Wheeling frame by frame: Visiting photographer collects images of city

Straight, clean lines like the ones seen in this shot of the Schneider Photography Studio downtown, are a signature feature of Boris Feldblyum's work.

Straight, clean lines like the ones seen in this shot of the Schneider Photography Studio downtown, are a signature feature of Boris Feldblyum's work.

By Lee Chottiner

When Boris Feldblyum was a teenager in the Soviet Union, he began collecting old photos and postcards. He kept it up after he immigrated to America in 1979.

Those photos are what ignited his interest in photography in general and architectural photography in particular.

They also ignited his interest in Wheeling.

“When I came across pictures of old Wheeling, like from the early 20th century, I became very curious about this town,” said Feldbyum, who today is a Washington, D.C.-based photographer. “It was very interesting, architecturally speaking.”

Boris Feldblyum, pictured here (the one in black) in Ceske Budejovice, Czech Republic, became curious about Wheeling after seeing old photos of it as a boy. Now a professional photographer in Washington, D.C., he visited Wheeling last October to make a photo collection of its buildings.

Boris Feldblyum, pictured here (the one in black) in Ceske Budejovice, Czech Republic, became curious about Wheeling after seeing old photos of it as a boy. Now a professional photographer in Washington, D.C., he visited Wheeling last October to make a photo collection of its buildings.

Last October, he finally got to see Wheeling, and to shoot it. Returning home from Louisville, Ky., where his son is doing a psychology residency, he and his wife, Tamara, drove through Ohio, spending the night in St. Clairsville. They decided to stop in the Friendly City the next morning.

Now, Wheeling residents can see the shots he took of the city at Feldblyum’s website, bfcollection.net.

“Unfortunately, the weather was pretty bad that day,” Feldblyum recalled. “If you look at the pictures, there’s no sun [with a couple exceptions], and the sun is what makes the buildings shine.”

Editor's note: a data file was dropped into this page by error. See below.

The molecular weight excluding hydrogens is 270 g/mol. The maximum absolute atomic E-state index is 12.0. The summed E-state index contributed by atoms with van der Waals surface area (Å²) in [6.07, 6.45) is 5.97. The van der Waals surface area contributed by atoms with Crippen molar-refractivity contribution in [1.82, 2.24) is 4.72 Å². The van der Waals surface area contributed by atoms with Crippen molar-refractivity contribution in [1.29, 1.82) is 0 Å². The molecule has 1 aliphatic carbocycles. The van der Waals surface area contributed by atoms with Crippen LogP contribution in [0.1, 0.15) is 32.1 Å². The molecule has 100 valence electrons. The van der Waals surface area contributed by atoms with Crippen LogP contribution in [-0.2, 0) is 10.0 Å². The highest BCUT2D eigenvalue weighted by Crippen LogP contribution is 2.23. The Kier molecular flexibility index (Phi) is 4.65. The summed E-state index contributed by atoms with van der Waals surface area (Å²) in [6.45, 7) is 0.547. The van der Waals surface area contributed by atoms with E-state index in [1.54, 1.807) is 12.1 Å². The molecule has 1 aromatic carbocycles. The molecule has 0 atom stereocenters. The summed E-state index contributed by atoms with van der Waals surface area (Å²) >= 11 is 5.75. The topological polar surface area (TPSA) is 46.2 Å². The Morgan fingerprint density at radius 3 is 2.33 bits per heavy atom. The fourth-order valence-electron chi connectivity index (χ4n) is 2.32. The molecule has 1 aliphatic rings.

Nevertheless, the Wheeling page at his website is a comprehensive collection of images, not only of the cityscape as it looks today, but of its vistas and some interiors.

“I was not disappointed,” Feldblyum said. “There are many styles of architecture [there] because a century ago there were a lot of well-heeled people—industrialists and such. They had money and they built to their tastes.”

He and his wife parked on Main Street that day, in front of the Flatiron Building, then spent the next two hours walking around the city taking pictures. Later, he said, he spent at least 10 times the length of that shooting spree editing his images—lightening, straightening or otherwise touching up.

Since he didn’t use a tripod, many of the photos were slightly crooked. He corrected that flaw during the editing process. The result is a clean, geometric impression of the images that is very apparent when viewing them. The straight lines of the buildings would never intersect if they could be extended beyond the frames of the photos.

One building he shot, both inside and out, was the Capitol Theatre, which happened to be open the day he was in town.

“The way it works, I try a door. If it’s open, I walk in, and that’s what I did.” Feldblyum said “A gentleman was there and asked what I wanted. I told him who I was and could I look around. He said, ‘sure.’”

The foyer of the Capitol Theatre.

The foyer of the Capitol Theatre.

Occasionally, the sun peaked out, as it did when he shot the hole in downtown from Market Street. It’s a somewhat surreal shot with a lone tree breaking up the wide expanse of space created by the city’s demolition of buildings on that block.

Among the other buildings Feldblyum shot were Independence Hall, the old B&O Terminal (now West Virginia Northern Community College), the Ohio County Courthouse, the DHHR building, the First Capitol, the Professional Building, the Fort Henry Club, Temple Shalom, the Federal Building, and several houses, private businesses and streets and vistas, including some of Wheeling Island and the Suspension Bridge.

A mannequin appears to gaze out a second story window downtown.

A mannequin appears to gaze out a second story window downtown.

Feldblyum, 64, got his first camera when he was 11. Despite his love for photography, he trained to be a mechanical engineer in the Soviet Union. When he came to America, he worked in the automotive and aerospace industries, shooting pictures on the weekends. He became a full-time photographer in the 1990s when the company he worked for in suburban Maryland closed.

“I’ve always been interested in architecture, in cityscape, since I picked up my camera,” he said. “I was interested in, what they call in the business, the built environment. But when I have the chance I love to [photograph] people.”

He said he hopes to return to Wheeling—for business or pleasure, and in better weather—to reshoot the city. 

As interesting and comprehensive as his collection is, Feldblyum described the shots as “unremarkable.”

“They’re touristy pictures,” he said. “To me it’s a memory of a trip, nothing more.” I use them as a digital notebook. But I always look for potential for a memorable image.”

The hole in downtown Wheeling.

The hole in downtown Wheeling.